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We offer semi-regular Friday Night Services, at 6:45 pm, followed by a potluck, and Shabbat Morning Services, at 10:00 am, followed by a kiddush. Our services are hosted at the Wolfond Centre (36 Harbord Street), unless otherwise stated.


What does a regular Shabbat service look like?

Our davening is upbeat and filled with singing and ruach, energy. Annex Shul services incorporate tunes from many Jewish singers and composers, with the majority of them coming from the musical legacy of Rabbi Shlomo Carlebach (1925-1994) who was a world renowned teacher, composer, and singer known as “The Singing Rabbi” during his lifetime. Our patrons come from diverse backgrounds and so we use traditional Hebrew liturgy, and often pause to reflect on the meaning of a particular phrase or idea incorporated into the prayers.

We aspire to be as inclusive as possible with the use of our trichitza, which allows for both mixed and separate seating. The trichitza means three sections; one for those who identify as male, one for those who identify as female and a third for mixed seating. Please sit where you feel most comfortable. This is consistent with our philosophy of honouring our similarities and embracing our differences; indeed each service has a unique and varied group of congregants participate. We also offer two siddurim, the Koren Sacks Siddur, which is modern orthodox, and Eit Ratzon, which is traditional, progressive and non-denominational. You can read more about our siddurim below.

Everyone is welcome to play an active role in leading davening (prayer). We offer participatory, egalitarian services. On Friday evenings, we include instruments during Kabbalat Shabbat, before the conclusion of Lecha Dodi.


Shabbat Dinner Potlucks

On Friday Nights, we host a Shabbat Dinner Potluck. For the potluck, our guests bring vegetarian dishes to share (dairy and Kosher fish is cool), made with Kosher ingredients. Your dish can either be home cooked or purchased.

When you arrive, you will be asked to place your dish on one of three tables.

Table 1. Vegetarian food prepared in strictly kosher kitchens – all packaged/processed foods & drinks (incl. cheese & wine) have a hekhsher.

Table 2. Vegetarian food prepared in strictly vegetarian kitchens – no meat, fish, or fowl at all in the kitchen.

Table 3. Vegetarian food prepared in omnivores’ kitchens – the specific food brought still needs to be vegetarian (fish is ok), but the kitchen isn’t strictly vegetarian nor kosher.


What should I wear?

Our Shabbat services attract a wide spectrum of people dressed in many different ways. Some will be wearing jeans, and others will be wearing business attire. Some women will be wearing pants and others may be wearing long skirts. Because we are in a spiritual space, please come dressed in a way that you think is appropriate and that best exemplifies how you would, or would want to dress for Shabbat.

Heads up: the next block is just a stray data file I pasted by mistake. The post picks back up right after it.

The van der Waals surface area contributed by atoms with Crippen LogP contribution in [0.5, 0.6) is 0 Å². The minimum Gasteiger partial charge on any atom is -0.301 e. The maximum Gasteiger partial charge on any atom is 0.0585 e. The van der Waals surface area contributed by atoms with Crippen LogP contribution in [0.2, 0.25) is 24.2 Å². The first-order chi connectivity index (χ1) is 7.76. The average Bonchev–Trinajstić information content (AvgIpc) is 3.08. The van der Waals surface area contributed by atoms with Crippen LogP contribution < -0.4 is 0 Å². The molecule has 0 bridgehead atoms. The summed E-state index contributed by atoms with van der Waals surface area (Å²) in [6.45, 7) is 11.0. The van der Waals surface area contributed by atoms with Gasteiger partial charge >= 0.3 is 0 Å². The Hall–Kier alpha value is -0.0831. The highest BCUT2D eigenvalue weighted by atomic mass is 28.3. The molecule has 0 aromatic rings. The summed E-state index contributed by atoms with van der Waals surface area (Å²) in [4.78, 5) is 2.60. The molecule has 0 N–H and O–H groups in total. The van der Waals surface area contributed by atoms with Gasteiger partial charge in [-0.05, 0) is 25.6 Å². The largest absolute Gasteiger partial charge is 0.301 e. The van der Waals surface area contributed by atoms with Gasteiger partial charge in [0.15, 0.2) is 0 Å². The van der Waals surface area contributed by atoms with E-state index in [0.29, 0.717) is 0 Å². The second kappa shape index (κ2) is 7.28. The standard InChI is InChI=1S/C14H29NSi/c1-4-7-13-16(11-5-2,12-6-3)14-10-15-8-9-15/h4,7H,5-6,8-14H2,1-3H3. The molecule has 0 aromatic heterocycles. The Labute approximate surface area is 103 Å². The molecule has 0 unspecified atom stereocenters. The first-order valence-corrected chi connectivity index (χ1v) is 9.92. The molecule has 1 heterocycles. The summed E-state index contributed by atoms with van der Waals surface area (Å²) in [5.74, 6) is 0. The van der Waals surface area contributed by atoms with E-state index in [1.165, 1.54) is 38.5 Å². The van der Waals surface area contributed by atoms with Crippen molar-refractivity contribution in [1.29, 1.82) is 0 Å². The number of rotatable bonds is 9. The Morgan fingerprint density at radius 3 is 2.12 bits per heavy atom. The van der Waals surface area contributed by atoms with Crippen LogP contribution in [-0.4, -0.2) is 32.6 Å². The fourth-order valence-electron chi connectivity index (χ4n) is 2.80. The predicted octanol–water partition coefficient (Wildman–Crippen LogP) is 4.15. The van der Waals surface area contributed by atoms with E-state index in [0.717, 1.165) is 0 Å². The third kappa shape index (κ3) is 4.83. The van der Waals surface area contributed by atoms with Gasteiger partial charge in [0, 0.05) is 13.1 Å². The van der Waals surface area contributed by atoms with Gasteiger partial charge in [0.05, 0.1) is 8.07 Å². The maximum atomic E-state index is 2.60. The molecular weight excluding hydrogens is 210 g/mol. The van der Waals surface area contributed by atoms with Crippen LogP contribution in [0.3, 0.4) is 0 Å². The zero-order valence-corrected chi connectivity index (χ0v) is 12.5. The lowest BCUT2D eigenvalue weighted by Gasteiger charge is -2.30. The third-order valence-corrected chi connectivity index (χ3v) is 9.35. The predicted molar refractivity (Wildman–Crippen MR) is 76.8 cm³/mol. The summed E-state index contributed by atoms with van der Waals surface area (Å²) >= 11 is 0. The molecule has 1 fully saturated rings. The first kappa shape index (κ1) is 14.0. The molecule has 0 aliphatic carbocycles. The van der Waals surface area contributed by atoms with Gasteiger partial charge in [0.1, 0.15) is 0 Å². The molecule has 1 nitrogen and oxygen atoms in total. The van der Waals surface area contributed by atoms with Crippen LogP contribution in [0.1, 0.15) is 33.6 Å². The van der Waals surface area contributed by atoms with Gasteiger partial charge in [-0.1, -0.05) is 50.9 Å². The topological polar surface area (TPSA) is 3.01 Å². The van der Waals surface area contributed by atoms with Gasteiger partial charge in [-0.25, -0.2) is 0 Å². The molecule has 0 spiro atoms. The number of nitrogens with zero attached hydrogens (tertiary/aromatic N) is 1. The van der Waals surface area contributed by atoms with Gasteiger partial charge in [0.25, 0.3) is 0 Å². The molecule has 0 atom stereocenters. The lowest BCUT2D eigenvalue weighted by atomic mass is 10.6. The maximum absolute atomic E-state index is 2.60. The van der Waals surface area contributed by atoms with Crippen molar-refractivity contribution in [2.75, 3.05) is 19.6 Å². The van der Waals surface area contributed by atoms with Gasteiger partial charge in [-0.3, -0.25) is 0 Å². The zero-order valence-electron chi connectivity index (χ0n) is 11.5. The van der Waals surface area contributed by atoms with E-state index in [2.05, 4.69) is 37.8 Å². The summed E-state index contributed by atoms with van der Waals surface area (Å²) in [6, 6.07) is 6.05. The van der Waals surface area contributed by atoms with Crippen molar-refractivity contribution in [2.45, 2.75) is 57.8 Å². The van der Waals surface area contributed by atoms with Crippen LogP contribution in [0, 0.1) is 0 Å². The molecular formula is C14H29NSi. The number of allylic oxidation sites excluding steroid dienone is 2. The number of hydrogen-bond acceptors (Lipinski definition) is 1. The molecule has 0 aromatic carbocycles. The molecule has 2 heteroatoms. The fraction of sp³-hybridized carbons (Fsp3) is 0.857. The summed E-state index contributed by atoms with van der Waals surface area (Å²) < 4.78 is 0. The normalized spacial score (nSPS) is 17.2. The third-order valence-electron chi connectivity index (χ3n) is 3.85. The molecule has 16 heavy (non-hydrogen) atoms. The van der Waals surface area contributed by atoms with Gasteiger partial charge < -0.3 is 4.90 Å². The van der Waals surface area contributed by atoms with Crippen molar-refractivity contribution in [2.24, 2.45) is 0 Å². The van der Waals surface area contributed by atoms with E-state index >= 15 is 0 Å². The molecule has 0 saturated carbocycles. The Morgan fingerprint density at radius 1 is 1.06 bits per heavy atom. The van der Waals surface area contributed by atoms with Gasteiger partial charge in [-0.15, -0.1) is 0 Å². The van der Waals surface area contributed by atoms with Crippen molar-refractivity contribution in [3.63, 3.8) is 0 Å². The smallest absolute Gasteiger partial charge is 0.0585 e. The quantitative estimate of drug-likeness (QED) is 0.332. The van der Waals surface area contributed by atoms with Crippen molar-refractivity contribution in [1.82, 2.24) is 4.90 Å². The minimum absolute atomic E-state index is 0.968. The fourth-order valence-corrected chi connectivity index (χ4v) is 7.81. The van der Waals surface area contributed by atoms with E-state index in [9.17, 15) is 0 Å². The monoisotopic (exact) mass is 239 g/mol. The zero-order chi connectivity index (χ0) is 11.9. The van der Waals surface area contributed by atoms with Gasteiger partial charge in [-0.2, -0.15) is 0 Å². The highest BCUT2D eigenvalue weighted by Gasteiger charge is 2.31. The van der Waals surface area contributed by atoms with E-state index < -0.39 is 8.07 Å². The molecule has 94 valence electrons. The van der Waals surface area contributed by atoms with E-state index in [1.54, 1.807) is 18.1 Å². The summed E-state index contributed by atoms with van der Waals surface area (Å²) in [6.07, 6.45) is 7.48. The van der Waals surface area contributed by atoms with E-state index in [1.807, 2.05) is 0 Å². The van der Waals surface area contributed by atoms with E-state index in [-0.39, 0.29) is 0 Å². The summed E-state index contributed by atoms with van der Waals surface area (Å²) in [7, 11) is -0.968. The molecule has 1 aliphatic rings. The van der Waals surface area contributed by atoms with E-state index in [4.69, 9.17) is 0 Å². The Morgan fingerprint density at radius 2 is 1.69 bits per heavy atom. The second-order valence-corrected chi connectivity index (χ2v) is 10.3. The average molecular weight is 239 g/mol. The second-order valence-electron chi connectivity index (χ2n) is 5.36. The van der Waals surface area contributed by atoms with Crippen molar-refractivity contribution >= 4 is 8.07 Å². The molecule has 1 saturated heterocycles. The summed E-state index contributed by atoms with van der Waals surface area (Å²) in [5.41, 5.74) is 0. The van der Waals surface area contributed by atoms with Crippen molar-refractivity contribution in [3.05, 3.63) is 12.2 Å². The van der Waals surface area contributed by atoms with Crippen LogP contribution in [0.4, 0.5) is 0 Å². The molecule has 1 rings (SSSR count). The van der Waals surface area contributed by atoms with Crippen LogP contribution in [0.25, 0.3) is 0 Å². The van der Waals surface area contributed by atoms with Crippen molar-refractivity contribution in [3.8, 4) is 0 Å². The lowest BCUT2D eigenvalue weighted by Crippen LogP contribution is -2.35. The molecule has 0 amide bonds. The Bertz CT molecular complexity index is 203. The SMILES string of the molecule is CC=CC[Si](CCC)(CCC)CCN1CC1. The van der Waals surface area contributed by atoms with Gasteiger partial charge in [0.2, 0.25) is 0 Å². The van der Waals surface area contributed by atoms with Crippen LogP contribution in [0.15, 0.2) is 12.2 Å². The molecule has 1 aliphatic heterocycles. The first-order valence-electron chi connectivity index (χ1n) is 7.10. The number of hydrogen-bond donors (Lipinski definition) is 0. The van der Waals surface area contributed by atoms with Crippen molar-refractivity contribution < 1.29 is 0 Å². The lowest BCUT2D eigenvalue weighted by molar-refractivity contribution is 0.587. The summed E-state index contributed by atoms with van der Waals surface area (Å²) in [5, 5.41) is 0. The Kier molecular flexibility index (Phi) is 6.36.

Annex Shul’s Friday night service is a journey. Challenge yourself to travel with us to the unknown; a place where together we can sing like no one is listening and dance like no one is watching in the comfort of our growing community.


Our Siddurim

Our community is composed of individuals with diverse levels of Jewish literacy, Hebrew reading skills, comfort with prayer, and perspectives on God.

Following an extensive search and an open meeting with our community, we realized that no one Siddur has all the features that are important to us. For the Annex Shul community, an ideal Siddur would be traditional, easy to use with a clear layout, include Hebrew, a rich English translation and transliteration and most importantly, offer liberal and egalitarian options (inclusion of Matriarchs in the Amidah, for example).

In true Annex Shul spirit, our conclusion was…… GET TWO SIDDURIM! We have selected two very different siddurim, empowering you, to choose the one you most connect to when you join us for tefilah (prayer). Or perhaps, you will even alternate and explore the richness of the translations, commentaries and alternative readings in both siddurim?

Our two Siddurim are:

Koren Sacks Siddur 

Key features:

  • Modern Orthodox and inclusive
  • New and rich translation
  • Easy to use and read
  • Complete Siddur including: Shabbat, Holidays, weekdays and key Jewish ceremonies (weddings, Bar and Bat Mitvah, Brit Milah and Zeved Habat- baby naming for girls)
  • Introduction by Rabbi Jonathan Sacks, Chief Rabbi of the Commonwealth

Eit Ratzon

Key Features:

  • Traditional, progressive and Non-denominational
  • Addresses philosophical concerns with certain traditional prayers and offers alternatives
  • Modern Translation
  • Transliterated with modern Hebrew pronunciation
  • Guideposts for Beginners
  • Includes New prayers and meditation